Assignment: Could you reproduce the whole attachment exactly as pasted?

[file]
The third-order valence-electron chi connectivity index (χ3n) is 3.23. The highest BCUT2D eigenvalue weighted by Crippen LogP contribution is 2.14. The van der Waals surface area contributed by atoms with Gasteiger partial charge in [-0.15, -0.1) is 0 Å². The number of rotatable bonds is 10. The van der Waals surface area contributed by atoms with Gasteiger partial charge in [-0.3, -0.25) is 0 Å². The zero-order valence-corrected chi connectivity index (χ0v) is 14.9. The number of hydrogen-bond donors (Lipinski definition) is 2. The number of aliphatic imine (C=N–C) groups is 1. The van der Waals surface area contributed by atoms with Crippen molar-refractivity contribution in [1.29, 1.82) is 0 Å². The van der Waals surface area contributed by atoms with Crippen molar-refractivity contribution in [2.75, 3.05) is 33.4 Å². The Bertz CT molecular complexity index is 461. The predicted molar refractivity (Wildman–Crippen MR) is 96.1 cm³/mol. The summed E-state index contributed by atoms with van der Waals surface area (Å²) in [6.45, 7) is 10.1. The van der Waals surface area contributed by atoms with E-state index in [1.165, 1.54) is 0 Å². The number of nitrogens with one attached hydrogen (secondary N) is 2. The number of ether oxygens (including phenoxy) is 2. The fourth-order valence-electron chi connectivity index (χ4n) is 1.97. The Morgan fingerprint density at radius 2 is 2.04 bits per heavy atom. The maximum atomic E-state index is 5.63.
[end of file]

The third-order valence-electron chi connectivity index (χ3n) is 3.23. The highest BCUT2D eigenvalue weighted by Crippen LogP contribution is 2.14. The van der Waals surface area contributed by atoms with Gasteiger partial charge in [-0.15, -0.1) is 0 Å². The number of rotatable bonds is 10. The van der Waals surface area contributed by atoms with Gasteiger partial charge in [-0.3, -0.25) is 0 Å². The zero-order valence-corrected chi connectivity index (χ0v) is 14.9. The number of hydrogen-bond donors (Lipinski definition) is 2. The number of aliphatic imine (C=N–C) groups is 1. The van der Waals surface area contributed by atoms with Crippen molar-refractivity contribution in [1.29, 1.82) is 0 Å². The van der Waals surface area contributed by atoms with Crippen molar-refractivity contribution in [2.75, 3.05) is 33.4 Å². The Bertz CT molecular complexity index is 461. The predicted molar refractivity (Wildman–Crippen MR) is 96.1 cm³/mol. The summed E-state index contributed by atoms with van der Waals surface area (Å²) in [6.45, 7) is 10.1. The van der Waals surface area contributed by atoms with E-state index in [1.165, 1.54) is 0 Å². The number of nitrogens with one attached hydrogen (secondary N) is 2. The number of ether oxygens (including phenoxy) is 2. The fourth-order valence-electron chi connectivity index (χ4n) is 1.97. The Morgan fingerprint density at radius 2 is 2.04 bits per heavy atom. The maximum atomic E-state index is 5.63.